College Education for Disabled Adults
by Shirley Lopez
Legislation for disabled students is a lifeline of
hope for older adults who find that they no longer can
continue in their present profession because of a disability
or impairment and want to return to college.
It is so easy to just sit back and collect disability
checks after being involved in a isabling accident.
After all, no one really wants to hire a person that
is disabled for a position when they can hire an individual
who is capable of doing the work without aid. This hard
reality makes it hard if not impossible for people who
once had a good profession and lost their ability to
continue due to an illness or accident return to work.
Americans with Disabilities Act helps the disabled
adult student to learn new skills with hard work and
endurance if they need to go back to school.
Some years ago, after my accident leaving me legally
blind, I knew I no longer could keep my profession as
This fact did not deter me from wanting to be a productive
individual. But after much research and many inquiries,
I discovered that entering college at my age seemed
impossible, especially with my disability. Learning
this did not stop me; it only made me more determined
to return to college. We had in our small community
at that time one college with a great English writing
program. I had always wanted to write a book about my
family, and was also interested in writing articles
for the magazine industry. I thought that with the right
education I would be able to break into the writing
field and make a good income.
I found that I was very badly mistaken. Instead of
all doors being open there were no doors open. At first,
everybody patronized me, gave me their sympathy, and
even laughed because of my desire to return to school.
I did not give up nor did I let the disappointments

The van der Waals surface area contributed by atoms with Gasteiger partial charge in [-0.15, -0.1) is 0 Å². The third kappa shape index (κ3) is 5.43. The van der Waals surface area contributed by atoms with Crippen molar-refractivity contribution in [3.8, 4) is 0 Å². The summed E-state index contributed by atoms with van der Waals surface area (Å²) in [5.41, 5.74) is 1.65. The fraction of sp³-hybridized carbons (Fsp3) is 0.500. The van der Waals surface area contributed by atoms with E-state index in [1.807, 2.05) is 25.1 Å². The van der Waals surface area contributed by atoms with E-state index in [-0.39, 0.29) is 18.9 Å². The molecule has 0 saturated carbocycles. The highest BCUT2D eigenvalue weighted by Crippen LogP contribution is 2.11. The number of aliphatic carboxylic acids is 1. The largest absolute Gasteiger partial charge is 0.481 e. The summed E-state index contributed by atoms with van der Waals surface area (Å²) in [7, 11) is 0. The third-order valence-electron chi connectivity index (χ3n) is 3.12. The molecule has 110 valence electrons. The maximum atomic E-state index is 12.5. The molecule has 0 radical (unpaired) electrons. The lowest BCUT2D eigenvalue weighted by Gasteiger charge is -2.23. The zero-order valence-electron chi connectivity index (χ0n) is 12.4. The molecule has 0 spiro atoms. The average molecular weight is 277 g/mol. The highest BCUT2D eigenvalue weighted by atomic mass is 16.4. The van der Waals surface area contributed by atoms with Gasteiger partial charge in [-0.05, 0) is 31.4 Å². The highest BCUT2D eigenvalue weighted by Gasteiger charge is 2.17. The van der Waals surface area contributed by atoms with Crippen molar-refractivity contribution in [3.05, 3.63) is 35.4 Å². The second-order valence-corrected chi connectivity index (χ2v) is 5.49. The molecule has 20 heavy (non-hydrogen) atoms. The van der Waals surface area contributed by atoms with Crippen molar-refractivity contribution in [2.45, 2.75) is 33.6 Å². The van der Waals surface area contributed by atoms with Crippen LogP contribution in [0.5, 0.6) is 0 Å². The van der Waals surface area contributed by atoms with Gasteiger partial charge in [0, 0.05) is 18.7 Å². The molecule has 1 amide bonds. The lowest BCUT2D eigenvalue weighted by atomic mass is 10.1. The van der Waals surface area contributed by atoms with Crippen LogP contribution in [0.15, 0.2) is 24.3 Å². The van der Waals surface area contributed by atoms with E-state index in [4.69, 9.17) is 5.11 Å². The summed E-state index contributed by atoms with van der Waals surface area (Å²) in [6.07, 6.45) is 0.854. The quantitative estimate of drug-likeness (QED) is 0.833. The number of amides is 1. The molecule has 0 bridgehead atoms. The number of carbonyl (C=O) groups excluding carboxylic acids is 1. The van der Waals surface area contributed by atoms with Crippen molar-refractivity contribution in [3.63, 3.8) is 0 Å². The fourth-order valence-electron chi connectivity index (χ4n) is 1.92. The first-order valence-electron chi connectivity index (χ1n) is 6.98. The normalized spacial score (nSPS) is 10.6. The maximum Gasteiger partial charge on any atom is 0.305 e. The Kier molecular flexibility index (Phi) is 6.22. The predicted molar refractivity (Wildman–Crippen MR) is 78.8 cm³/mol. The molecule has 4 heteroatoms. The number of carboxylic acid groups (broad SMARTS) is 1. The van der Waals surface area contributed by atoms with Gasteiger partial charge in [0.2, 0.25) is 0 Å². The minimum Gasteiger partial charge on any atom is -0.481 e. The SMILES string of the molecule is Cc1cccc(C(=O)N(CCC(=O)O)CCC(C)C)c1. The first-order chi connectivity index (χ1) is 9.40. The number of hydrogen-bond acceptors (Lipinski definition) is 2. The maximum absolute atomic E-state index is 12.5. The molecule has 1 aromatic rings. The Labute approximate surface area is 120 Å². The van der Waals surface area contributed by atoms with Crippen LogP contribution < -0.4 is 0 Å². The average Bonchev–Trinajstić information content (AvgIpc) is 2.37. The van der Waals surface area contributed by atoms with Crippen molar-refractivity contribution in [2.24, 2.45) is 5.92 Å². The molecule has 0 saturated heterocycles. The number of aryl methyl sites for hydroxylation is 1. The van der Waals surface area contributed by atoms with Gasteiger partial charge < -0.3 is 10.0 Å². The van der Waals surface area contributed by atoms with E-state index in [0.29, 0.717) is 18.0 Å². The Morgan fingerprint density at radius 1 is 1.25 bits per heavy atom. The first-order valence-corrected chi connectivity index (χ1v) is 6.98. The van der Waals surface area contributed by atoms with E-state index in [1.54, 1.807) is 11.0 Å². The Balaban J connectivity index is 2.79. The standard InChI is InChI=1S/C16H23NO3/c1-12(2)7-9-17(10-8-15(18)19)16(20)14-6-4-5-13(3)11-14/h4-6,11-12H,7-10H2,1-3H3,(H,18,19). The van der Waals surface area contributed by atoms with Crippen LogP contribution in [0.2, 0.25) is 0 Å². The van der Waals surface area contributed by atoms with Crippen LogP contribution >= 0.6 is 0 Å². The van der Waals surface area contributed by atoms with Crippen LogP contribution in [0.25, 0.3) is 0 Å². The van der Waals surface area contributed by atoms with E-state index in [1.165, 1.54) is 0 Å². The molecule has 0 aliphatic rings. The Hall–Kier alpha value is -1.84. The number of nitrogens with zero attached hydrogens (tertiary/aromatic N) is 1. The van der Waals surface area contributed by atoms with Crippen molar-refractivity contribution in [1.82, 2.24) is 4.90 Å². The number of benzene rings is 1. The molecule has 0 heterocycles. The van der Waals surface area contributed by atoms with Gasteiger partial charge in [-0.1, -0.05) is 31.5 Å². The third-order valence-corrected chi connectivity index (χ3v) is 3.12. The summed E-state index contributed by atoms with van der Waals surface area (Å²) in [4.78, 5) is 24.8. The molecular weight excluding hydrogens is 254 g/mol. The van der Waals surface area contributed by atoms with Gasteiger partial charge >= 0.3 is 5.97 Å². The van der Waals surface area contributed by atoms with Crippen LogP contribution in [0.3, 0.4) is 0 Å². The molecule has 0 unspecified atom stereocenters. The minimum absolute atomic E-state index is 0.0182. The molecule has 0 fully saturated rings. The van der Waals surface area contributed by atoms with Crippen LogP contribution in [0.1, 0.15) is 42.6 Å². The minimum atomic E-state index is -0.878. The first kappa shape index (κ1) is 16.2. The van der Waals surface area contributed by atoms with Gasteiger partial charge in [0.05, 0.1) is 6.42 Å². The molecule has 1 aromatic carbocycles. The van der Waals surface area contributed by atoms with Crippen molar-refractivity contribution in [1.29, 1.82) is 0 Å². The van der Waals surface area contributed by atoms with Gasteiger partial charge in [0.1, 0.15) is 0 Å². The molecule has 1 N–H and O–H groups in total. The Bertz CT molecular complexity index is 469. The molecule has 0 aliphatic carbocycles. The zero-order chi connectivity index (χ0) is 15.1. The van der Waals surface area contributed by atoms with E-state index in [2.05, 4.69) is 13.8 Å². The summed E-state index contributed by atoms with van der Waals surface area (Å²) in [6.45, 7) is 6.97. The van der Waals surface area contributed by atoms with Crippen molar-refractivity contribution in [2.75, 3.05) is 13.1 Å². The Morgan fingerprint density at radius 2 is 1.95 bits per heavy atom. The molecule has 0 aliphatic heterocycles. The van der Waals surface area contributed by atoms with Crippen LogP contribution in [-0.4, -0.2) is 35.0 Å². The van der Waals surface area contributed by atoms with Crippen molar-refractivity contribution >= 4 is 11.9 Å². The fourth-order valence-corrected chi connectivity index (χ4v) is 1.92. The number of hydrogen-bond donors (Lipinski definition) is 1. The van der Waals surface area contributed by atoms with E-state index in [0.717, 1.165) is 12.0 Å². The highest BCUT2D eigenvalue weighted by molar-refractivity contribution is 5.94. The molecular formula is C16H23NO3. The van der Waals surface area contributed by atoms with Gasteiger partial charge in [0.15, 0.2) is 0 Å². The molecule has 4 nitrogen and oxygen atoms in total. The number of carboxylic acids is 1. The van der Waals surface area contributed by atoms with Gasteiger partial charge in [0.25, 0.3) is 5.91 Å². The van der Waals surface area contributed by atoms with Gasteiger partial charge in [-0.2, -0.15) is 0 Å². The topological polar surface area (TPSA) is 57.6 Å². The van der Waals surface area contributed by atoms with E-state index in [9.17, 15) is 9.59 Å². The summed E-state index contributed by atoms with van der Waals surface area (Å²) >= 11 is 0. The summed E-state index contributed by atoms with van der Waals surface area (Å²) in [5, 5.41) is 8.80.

keep me from trying to get entry. At last the head of
the enrollment department gave in and told me that,
if I could pass the SAT tests with at least a C to C+
that I may enter college and take two classes at a time.
Remember back at that time the Americans with Disabilities
Act was just becoming law and no set regulations concerning
college for the disabled existed. My only resource at
the time was the my state Commission for the Blind.
I used whatever information they had and also asked
administrators from the college to find out what it
took to be admitted.
My first step was to attend the school for the blind
and learn how to read and write in Braille. The next
step was to go to Pilot
Dog in Columbus, Ohio and work with a very well
trained guide dog. I had graduated with very good grades
from Ohio State when I was younger, but now too many
years had passed and too much had happened to me along
with aging, so Hope College was not about to give up
an opening to someone who probably would get frustrated
and quit after the first term. My job was to prove that
I had the capability of attending and getting high grades.
My next job was to assure the head of enrollment that
I would not be a person expecting everyone to give in
to my demands. To myself I needed to prove that I had
not taken on more than I could handle.
After taking refresher courses at a local community
college, I then applied for my SAT tests. The Commission
for the Blind located in Kalamazoo, Michigan had
a school for blind children that helped them take their
SAT tests in able to help them attend college. I stayed
one week at the center and I went daily over to the
computer science room at the school for the blind. This
was a very trying week and the months to come seemed
very hard as well. Testing now over, my husband picked
me up and I went home. I would have been a terrible
wreck if my husband had not been by my side and would
never have gotten through the process. He encouraged
me to keep trying and assured me that it was not the
end of the world if I did not pass the tests.